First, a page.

Phoenix, Arizona, United States – Indigenous and environmental groups in the United States are suing the US Forest Service (USFS) to try to prevent the transfer of more than 9.7 square kilometres (2,400 acres) of land in Arizona to a mining company for potential development.
The co-plaintiffs in the case, including the Inter Tribal Association of Arizona and the Grand Canyon Chapter of the Sierra Club, on January 22 filed a lawsuit against a proposed copper mine about 100km east of Phoenix that they say would harm the local environment.
“Without a doubt, the proposed mine presents a huge threat to water quality and water supplies for our region,” said Shan Lewis, vice chairman of the Fort Mojave Indian Tribe and president of the Inter Tribal Association of Arizona in a written statement.
“For our 21 member tribes, the COVID-19 pandemic has put a magnifying glass on the fundamental need to protect and preserve healthy water supplies in Arizona.”
Resolution Copper, a subsidiary of multinational mining giants Rio Tinto and BHP, has proposed to build a mine to excavate an undeveloped copper deposit approximately two kilometres underground. They say the mine will produce 120,000 tonnes of ore per day.
The US Department of Agriculture also says the copper deposit is one of the largest in the world, containing an estimated 1.7 billion metric tonnes.
Arnaud Soirat, Rio Tinto’s chief executive of copper and diamonds, said the company has not yet committed to fully investing in the project as that decision will depend on permitting processes and a feasibility study that will be conducted over several years.
“Rio Tinto is committed to ongoing engagement with Native American Tribes over the coming years to seek consent, before any potential decision by the partners to invest in developing this project,” Soirat told Al Jazeera in an email.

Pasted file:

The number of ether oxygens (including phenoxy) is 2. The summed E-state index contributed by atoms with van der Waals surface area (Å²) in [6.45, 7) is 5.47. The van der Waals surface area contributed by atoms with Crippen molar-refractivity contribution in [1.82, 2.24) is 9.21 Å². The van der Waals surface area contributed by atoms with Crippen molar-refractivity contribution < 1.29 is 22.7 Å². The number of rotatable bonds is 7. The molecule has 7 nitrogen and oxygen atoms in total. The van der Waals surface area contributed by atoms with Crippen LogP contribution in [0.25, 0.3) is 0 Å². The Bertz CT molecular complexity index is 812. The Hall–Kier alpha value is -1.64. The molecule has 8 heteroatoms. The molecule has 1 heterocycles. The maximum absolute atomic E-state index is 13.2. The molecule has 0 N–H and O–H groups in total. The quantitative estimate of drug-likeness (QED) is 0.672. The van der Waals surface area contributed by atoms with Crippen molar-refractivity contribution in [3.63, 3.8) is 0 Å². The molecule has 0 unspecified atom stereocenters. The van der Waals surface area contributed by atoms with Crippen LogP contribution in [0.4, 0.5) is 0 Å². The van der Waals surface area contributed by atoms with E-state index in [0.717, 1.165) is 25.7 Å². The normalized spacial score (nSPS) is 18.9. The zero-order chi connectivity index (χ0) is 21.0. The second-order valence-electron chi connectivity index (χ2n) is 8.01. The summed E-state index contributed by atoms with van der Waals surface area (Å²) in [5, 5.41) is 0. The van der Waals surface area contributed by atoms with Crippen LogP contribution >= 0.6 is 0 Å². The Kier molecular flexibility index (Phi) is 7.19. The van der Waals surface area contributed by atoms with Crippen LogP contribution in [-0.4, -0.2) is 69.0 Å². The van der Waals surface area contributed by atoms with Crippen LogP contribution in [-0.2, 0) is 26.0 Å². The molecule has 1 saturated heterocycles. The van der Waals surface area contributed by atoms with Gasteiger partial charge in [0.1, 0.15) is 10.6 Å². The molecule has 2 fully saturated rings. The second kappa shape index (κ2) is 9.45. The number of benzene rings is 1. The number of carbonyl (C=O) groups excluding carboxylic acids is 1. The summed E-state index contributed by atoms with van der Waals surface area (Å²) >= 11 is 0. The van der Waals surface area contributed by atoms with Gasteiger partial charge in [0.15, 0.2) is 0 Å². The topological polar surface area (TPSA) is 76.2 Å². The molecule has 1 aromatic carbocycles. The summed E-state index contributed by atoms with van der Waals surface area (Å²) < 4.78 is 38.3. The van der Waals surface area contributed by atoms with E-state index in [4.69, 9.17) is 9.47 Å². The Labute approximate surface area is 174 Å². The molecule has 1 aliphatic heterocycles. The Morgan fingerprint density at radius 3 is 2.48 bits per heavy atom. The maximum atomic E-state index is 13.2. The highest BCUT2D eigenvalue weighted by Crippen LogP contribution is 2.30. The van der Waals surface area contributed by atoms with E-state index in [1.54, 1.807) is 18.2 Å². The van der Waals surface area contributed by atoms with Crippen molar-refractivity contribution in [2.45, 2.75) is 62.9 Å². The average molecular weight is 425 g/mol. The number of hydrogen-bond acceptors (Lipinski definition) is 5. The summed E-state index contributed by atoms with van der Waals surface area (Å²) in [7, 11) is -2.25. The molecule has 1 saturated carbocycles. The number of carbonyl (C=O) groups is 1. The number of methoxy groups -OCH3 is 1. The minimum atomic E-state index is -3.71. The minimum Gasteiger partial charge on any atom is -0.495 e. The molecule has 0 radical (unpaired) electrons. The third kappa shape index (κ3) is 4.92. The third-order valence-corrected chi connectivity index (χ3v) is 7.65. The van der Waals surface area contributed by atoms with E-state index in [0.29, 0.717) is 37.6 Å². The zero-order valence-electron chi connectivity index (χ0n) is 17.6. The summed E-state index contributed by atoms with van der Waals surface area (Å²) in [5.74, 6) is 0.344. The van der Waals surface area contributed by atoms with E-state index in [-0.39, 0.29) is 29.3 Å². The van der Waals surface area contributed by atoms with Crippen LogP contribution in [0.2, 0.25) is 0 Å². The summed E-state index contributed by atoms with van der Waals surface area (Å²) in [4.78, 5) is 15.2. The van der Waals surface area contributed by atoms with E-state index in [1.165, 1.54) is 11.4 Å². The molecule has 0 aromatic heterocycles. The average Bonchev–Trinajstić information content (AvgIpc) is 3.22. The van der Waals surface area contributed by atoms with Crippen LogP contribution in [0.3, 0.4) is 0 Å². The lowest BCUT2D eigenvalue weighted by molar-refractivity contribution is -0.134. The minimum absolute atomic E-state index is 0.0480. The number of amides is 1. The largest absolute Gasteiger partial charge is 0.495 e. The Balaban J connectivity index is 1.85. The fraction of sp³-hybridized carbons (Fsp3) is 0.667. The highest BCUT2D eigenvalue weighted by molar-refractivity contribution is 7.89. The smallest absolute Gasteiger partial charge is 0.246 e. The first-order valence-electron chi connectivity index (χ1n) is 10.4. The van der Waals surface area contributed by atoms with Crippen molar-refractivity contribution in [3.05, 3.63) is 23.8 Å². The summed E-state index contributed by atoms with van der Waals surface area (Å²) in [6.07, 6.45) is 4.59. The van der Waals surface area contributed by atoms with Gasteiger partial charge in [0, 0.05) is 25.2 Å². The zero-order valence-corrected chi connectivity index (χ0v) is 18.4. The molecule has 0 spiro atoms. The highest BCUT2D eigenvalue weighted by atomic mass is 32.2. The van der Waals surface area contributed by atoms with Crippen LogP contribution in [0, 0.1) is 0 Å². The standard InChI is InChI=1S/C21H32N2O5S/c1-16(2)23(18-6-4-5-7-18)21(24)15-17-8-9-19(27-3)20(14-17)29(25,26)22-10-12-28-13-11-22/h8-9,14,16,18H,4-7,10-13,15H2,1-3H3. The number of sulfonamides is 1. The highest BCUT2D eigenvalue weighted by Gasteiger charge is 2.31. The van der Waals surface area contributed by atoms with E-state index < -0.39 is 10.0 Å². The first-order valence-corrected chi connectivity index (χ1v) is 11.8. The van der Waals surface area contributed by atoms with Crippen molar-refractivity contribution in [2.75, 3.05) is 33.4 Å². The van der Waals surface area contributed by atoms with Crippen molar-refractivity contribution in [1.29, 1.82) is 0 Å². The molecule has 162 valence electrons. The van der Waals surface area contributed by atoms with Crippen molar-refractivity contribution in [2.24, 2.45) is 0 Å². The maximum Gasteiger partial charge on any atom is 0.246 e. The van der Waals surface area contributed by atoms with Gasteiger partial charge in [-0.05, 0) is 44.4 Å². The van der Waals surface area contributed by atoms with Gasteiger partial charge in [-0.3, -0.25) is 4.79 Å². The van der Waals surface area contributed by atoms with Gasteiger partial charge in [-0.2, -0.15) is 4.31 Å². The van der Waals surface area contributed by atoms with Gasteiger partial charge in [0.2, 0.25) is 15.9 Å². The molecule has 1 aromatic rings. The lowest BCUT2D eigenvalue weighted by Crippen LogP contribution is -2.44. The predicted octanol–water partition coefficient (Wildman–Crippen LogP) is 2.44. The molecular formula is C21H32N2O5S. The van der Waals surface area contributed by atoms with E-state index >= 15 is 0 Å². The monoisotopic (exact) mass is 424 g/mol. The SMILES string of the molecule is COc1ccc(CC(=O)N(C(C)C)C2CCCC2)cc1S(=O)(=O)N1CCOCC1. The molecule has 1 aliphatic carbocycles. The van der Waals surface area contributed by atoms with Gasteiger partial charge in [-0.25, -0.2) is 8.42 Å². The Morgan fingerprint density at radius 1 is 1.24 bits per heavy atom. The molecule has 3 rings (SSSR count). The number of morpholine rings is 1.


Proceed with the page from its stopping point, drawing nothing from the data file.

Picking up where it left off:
But this month’s lawsuit is not the first or only challenge to proposed development in the area.
Several Indigenous groups, including the San Carlos Apache Tribe, the Tonto Apache Tribe and the Yavapai-Prescott Indian Tribe, consider Chi’chil Bildagoteel, also known as Oak Flat, sacred land.
The Oak Flat parcel is in Tonto National Forest, just east of the mining town of Superior, Arizona, where Resolution Copper is based. For thousands of years, tribes have visited the area’s Emory oak groves to conduct religious and coming-of-age ceremonies and gather traditional medicines.
Rio Tinto is committed to ongoing engagement with Native American Tribes over the coming years to seek consent, before any potential decision by the partners to invest in developing this project
In documents previously submitted to Congress, John Welch, a former historic preservation officer for the White Mountain Apache Tribe and professor at Simon Fraser University in Canada, has called the area “the best set of Apache archaeological sites ever documented, period, full stop”.
Resolution Copper’s mining proposal includes block caving, a method that involves drilling a shaft and excavating the ground underneath the ore body, causing it to collapse underneath its own weight. The crushed ore would then be transported underground for processing.
At the surface, the USFS says the technique would result in a crater at least 2.8 kilometres across and more than 300 metres deep.
Indigenous groups say that would destroy much of Oak Flat and threaten nearby petroglyphs, burial sites, and Apache Leap, a cliff where Apache warriors leaped to their death in the 1870s to avoid capture by the US military.
Apache Stronghold, a grassroots Indigenous organisation led by Wendsler Nosie Sr, former chairman of the San Carlos Apache Tribe, sued the US government on January 12 over the proposed development.
The lawsuit, separate from the one filed on January 22, alleges the US government violated the Western Apache Peoples’ “due process and of trust and fiduciary duties” on their “religious freedom rights, the treaty rights, and land rights” by moving ahead with the land exchange process.
In an effort to protect the land from damage until their case is heard, Apache…